Jessie Kahnweiler is in the market for chutzpah. After winning a Six Points Fellowship in Los Angeles, the filmmaker embarked on a search for Jewishness, which brought her—and a fictional alter ego also named Jessie—into contact with boxing Holocaust survivors and Zumba-dancing Orthodox Jews. Now the intrepid director is bringing her web series, “Dude, Where’s My Chutzpah?” to Israel for a three-week long shoot in the Holy Land. Jspace caught up with Jessie to find out about the serious questions motivating the comedic series and what happens when the premise lands in Israel.
Jspace: How did “Dude, Where’s My Chutzpah?” come about?
Jessie Kahnweiler: I’m a filmmaker from the East Coast, and I was living in Los Angeles for five or six years, just working in the industry, and I heard about the Six Points Fellowship. My friend said, “You have to apply,” but I was like, “No, I’m not really Jewish.” Like a lot of Reform Jews, I practiced defensive Judaism growing up: I’ll have a Bat Mitzvah, I’ll go to Israel if it’s free, I’ll take off school if there’s a holiday, but there’s nothing proactive about my Jewish experience.
Six Points said the perimeters of the project were that it had to be about being Jewish and being in Los Angeles. So I decided that I wanted to make the project about the relationship of me to my Jewish identity, and what if I tried to construct my own Jewish identity, being a 25-year-old secular Jewish woman in today’s crazy world?
I’m a filmmaker, so I decided to make a series of webisodes called “Dude, Where’s My Chutzpah?” and the basic premise is that a young girl loses her Bubbe, who leaves her a bunch of money, but in order to get the money, she has to live “Jewish” for a year. Every episode is structured around this question of what it means to be Jewish. The project started out as how to be Jewish in LA, but it’s really quickly evolved into these deeper questions of why be Jewish? What do I have to give to Judaism, and what does it give to me? What does it mean to be Jewish? And how does Judaism manifest?
It sounds like this is inspired by your own experience of Judaism. How much of the web series is true?
It’s been a really fascinating experience because everything that I’ve done and all of my research has been completely self-motivated. If I think that going to hear Holocaust survivors sounds cool, then I’m going to go do that. But it’s structured around this narrative plot of this young girl. Art and life is kind of a fine line for me right now, but that’s my process. I can’t afford therapy, so I make film.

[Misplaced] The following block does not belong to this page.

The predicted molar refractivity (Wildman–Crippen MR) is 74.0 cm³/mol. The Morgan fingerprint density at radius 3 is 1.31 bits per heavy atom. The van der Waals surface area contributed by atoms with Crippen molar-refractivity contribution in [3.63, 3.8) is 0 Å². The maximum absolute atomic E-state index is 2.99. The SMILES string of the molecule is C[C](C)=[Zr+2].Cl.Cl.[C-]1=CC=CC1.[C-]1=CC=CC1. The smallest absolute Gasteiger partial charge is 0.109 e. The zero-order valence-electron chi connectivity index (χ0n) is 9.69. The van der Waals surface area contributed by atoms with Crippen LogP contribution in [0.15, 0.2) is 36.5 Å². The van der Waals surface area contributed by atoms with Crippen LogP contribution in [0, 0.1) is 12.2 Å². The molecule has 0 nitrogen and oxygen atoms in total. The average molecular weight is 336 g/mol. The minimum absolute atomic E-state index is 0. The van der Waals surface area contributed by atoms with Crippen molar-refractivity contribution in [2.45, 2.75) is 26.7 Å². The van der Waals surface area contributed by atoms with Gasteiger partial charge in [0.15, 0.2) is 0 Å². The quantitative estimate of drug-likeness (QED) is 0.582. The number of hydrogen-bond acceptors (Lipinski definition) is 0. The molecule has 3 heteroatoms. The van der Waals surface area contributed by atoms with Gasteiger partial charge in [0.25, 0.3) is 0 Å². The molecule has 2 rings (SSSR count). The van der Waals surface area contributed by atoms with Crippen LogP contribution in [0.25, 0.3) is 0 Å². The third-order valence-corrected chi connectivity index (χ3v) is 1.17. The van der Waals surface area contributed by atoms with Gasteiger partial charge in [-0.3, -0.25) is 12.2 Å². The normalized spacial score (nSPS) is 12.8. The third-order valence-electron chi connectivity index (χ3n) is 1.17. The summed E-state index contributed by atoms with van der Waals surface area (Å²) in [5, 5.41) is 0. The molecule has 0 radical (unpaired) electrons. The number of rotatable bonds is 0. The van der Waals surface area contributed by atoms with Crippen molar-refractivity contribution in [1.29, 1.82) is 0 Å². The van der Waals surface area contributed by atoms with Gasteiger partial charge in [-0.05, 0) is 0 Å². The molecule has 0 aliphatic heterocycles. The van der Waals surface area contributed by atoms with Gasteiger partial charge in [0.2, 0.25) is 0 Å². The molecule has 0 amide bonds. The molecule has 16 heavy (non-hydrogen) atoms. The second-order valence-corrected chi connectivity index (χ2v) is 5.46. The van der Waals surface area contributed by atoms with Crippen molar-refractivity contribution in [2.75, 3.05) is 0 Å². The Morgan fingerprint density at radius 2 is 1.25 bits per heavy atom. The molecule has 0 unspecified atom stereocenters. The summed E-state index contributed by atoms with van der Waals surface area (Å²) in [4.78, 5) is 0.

The trailer makes it look like you’re interacting with people in almost a Sacha Baron Cohen style, where you’re performing a character and everyone else is largely being himself or herself.
That’s a lovely comparison, but what I really want to make clear with this project is that the joke is always going to be on my character, playing off my character’s ignorance going into these situations, and hopefully inspiring other people who watch it. It’s okay to be vulnerable and go into situations where you don’t know. It’s okay to sit at a Shabbas table and have no idea what everyone else is saying and need to be told by a seven year-old what the right prayer is. That’s awesome. And if you can have that mindset of being willing to be vulnerable and make a fool of yourself, wow, look at the amazing experiences you can have!
What have been some of the most surprising or memorable moments of the project?
It’s funny; I’m in a cab on the way to go to Israel right now. The Jewish Federation has this thing called the Master Class, so I’m going to be studying at the Cinematheque for 10 days, and I thought, well, since I’m already over there, Ruby went to Hollywood, so Jessie should go to Tel Aviv. So I’m going to be shooting over there for three weeks, so you’re catching me at an interesting time, because at the end of it, I’m sure I’ll have a laundry list of stuff.
As far as my research, I would say everything from sitting down with Orthodox rabbis and talking to them about being a feminist to bris crashing to hanging out and going out dancing with Holocaust survivors—I am literally good friends with Holocaust survivors at this point—to Orthodox Zumba dancing. It’s been a crazy experience, but really, really interesting stuff. And it’s all in LA! It’s not like I’ve left the city. I haven’t gone to services. I haven’t done the routine stuff that people think that they have to do to be a “good” Jew, which I think is bull.